It looks like the world of Queensrÿche is never easy but on the other hand, it never gets dull either. The whole Geoff Tate debacle has been dwelled on enough by now but even when the band should be in a good place, things happen. First, drummer Scott Rockenfield took a paternity leave of absence to be at home with his newborn child which had the guys touring with a temporary replacement, Casey Grillo (Kamelot). When it was time to start writing for the new album, Scott wasn’t involved and when they didn’t hear from him whether he’d be back soon or not, the guys decided to record the album without him. As singer Todd LaTorre having a past as a drummer he took it upon himself to do the drum parts. If Scott will come back to the band at all or not remains to be seen.
If that wasn’t enough, Pledge Music that was used to pay for the recording of the album, had mysteriously lost all of their money, leaving paying fans out in the cold with a loss of money and no album to pick up. Queensrÿche had to finance the recording of the album themselves with a money loss up to 70 000 dollars. This has affected not only Queensrÿche but other acts as well. The album, however, was released as expected on March 1 through Century Media, leaving both band and fans screwed by a bunch of shady hustlers. How sad. Well, back to the album. As a Queensrÿche fan who hadn’t gotten anything to write home about since the mid 90’s, the newly found spark they got when LaTorre joined with some killer live shows and two really good albums, Queensrÿche (2013) and Condition Hüman (2015), has brought on some major expectations for this album, the third with LaTorre.
The album opens with the latest single “Blood Of The Levant” and my first thought was, why isn’t this the leading single? Because folks, this is a real jawbreaker. This is a “when Queensrÿche were real Metal” 80’s sounding blaster, robust and heavy with an astonishing riff and twin guitars signed Michael Wilton and Parker Lundgren with LaTorre singing the living daylight out of it. This is awesome! The leading single “Man The Machine” follows and this is proggy Metal in a faster pace but still very in-your-face and striking. This might not be the best single-choice if you’re looking for a radio-hit but this shows that Queensrÿche are not. It’s the first taster because it’s a statement. That said, it do holds some catchy melodies and it hit home by first listen. Very good. “Light-Years” is darker and heavy with a groovy bass-line and a steady beat. It’s in a mid-pace and the progressive arrangements makes me think of the Promised Land record. I adore that record so this song grabbed me by the neck. Great!
With a somewhat eerie atmosphere “Inside Out” comes along in a mid-pace with a groove. The verses are dreamlike and almost levitating while the refrain goes for the throat with a punchy strike and a memorable melody. There are some Middle East-y twists over the melodies as well which gives the tune its dark vibes. Very good. “Propaganda Fashion” is hard-hitting, pounding and rough in a slightly progressive but also almost alternative way. It’s a fast song that holds a slower refrain with a striking melody that hits right between the eyes. This is damn good stuff! Entering ballad territory, the laid-back and slow “Dark Reverie” takes us back to Queenrÿche’s 80’s where the background keyboards plays a big part for that sound. A semi-ballad it might be but it’s hardly a soft one. It holds some heavier passages and the somber atmosphere makes the tune anything but a power ballad. This is pure brilliance!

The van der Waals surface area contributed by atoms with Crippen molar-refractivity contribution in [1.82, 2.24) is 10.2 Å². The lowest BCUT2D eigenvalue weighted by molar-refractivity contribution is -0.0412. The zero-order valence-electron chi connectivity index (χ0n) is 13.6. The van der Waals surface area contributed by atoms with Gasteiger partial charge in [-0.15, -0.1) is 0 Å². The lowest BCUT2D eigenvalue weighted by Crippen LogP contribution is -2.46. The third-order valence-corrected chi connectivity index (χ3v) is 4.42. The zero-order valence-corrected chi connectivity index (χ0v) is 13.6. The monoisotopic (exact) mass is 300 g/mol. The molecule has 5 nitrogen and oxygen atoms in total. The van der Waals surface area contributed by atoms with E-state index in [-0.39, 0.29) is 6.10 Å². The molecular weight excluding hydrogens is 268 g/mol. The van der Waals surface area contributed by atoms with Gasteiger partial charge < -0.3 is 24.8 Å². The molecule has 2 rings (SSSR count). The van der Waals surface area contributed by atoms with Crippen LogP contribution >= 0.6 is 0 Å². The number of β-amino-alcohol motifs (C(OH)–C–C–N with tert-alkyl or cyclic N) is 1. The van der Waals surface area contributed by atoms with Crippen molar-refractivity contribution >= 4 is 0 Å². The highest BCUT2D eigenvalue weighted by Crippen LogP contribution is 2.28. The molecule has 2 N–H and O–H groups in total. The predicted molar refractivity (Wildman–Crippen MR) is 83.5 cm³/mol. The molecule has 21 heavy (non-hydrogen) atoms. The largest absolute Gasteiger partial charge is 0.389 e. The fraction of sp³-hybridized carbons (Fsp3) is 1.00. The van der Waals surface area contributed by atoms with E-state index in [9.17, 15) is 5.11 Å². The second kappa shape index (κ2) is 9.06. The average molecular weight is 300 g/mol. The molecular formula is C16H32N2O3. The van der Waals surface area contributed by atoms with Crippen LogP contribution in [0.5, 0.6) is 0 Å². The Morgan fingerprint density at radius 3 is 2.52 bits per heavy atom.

“Bent” starts off with a noisy intro that sounds like something is broken but turns rough and heavy quickly. When the refrain comes in, the song slows down and brings on a dark and gloomy mood. It’s a decent song but the first one that fails to grab me. “Inner Unrest” comes in a mid pace with a heavy groove and vocal melodies that are very much a nod back to the QR past which also the case of the vocals where LaTorre half-whispers/half-sings them. It holds some really memorable guitar lines and a vocal melody just as memorable but still a progressive and heavy track. Good one. “Launder The Conscience” is upbeat, punchy and striking but also very melodic with some melodies reminiscent of LaTorre’s Crimson Glory days but also some classic QR arrangements. Dark and punchy the tune also is catchy – very good. Closing track “Portrait” brings along some dark, laid-back verses with a floating atmosphere and a dark sound-scape. Progressive and a bit experimental the song is earthy but with a Promised Land style arrangement and the tune is QR all the way. Brilliant.
I think that this album’s two LaTorre fronted predecessors are really good but this is the strongest effort so far by this line-up – their strongest since Promised Land, as a matter of fact. On one hand, this is their most classic Queensrÿche sounding album with Todd so far but at the same time, Todd has brought out more of himself this time instead of going Tate all the way, even though it’s impossible to ignore that their voices are very similar at times. And then there’s the drumming – LaTorre does an amazing job here. Now that I know that it is Todd drumming, I can hear that there’s a difference to Rockenfield – but not by much. The drum-arrangements has always been a big part of QR’s sound and LaTorre has certainly made sure that the drums sound like they’re supposed to. Very good indeed. If fans weren’t convinced that Queensrÿche are back on track by the previous two albums then this one should remove all doubts.
More Queensrÿche reviews:
1. Blood Of The Levant
2. Man The Machine
4. Inside Out
5. Propaganda Fashion
6. Dark Reverie
8. Inner Unrest
9. Launder The Conscience